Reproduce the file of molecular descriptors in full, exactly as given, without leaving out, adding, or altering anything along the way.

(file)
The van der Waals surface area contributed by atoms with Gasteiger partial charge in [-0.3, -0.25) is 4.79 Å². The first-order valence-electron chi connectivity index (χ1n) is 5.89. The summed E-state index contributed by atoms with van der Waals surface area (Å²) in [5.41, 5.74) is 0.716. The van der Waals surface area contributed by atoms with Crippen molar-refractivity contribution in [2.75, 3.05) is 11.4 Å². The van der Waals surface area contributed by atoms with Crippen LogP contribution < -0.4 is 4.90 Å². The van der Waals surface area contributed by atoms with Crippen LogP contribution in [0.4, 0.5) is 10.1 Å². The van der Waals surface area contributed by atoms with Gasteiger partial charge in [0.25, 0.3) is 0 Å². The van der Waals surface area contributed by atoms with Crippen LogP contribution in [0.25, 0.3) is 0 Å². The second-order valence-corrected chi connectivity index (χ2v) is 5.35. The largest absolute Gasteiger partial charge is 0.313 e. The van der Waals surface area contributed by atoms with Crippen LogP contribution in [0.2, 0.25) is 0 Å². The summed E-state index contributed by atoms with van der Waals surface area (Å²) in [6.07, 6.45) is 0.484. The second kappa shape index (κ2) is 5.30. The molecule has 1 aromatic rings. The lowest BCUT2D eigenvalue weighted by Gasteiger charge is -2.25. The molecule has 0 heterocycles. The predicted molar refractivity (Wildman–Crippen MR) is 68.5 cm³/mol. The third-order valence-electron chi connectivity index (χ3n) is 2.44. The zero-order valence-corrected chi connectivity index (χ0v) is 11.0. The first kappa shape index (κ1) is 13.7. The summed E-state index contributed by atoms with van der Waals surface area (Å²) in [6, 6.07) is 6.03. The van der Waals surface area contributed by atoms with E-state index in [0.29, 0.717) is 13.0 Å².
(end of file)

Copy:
The van der Waals surface area contributed by atoms with Gasteiger partial charge in [-0.3, -0.25) is 4.79 Å². The first-order valence-electron chi connectivity index (χ1n) is 5.89. The summed E-state index contributed by atoms with van der Waals surface area (Å²) in [5.41, 5.74) is 0.716. The van der Waals surface area contributed by atoms with Crippen molar-refractivity contribution in [2.75, 3.05) is 11.4 Å². The van der Waals surface area contributed by atoms with Crippen LogP contribution < -0.4 is 4.90 Å². The van der Waals surface area contributed by atoms with Crippen LogP contribution in [0.4, 0.5) is 10.1 Å². The van der Waals surface area contributed by atoms with Gasteiger partial charge in [0.25, 0.3) is 0 Å². The van der Waals surface area contributed by atoms with Crippen LogP contribution in [0.25, 0.3) is 0 Å². The second-order valence-corrected chi connectivity index (χ2v) is 5.35. The largest absolute Gasteiger partial charge is 0.313 e. The van der Waals surface area contributed by atoms with Crippen LogP contribution in [0.2, 0.25) is 0 Å². The summed E-state index contributed by atoms with van der Waals surface area (Å²) in [6.07, 6.45) is 0.484. The second kappa shape index (κ2) is 5.30. The molecule has 1 aromatic rings. The lowest BCUT2D eigenvalue weighted by Gasteiger charge is -2.25. The molecule has 0 heterocycles. The predicted molar refractivity (Wildman–Crippen MR) is 68.5 cm³/mol. The third-order valence-electron chi connectivity index (χ3n) is 2.44. The zero-order valence-corrected chi connectivity index (χ0v) is 11.0. The first kappa shape index (κ1) is 13.7. The summed E-state index contributed by atoms with van der Waals surface area (Å²) in [6, 6.07) is 6.03. The van der Waals surface area contributed by atoms with E-state index in [0.29, 0.717) is 13.0 Å².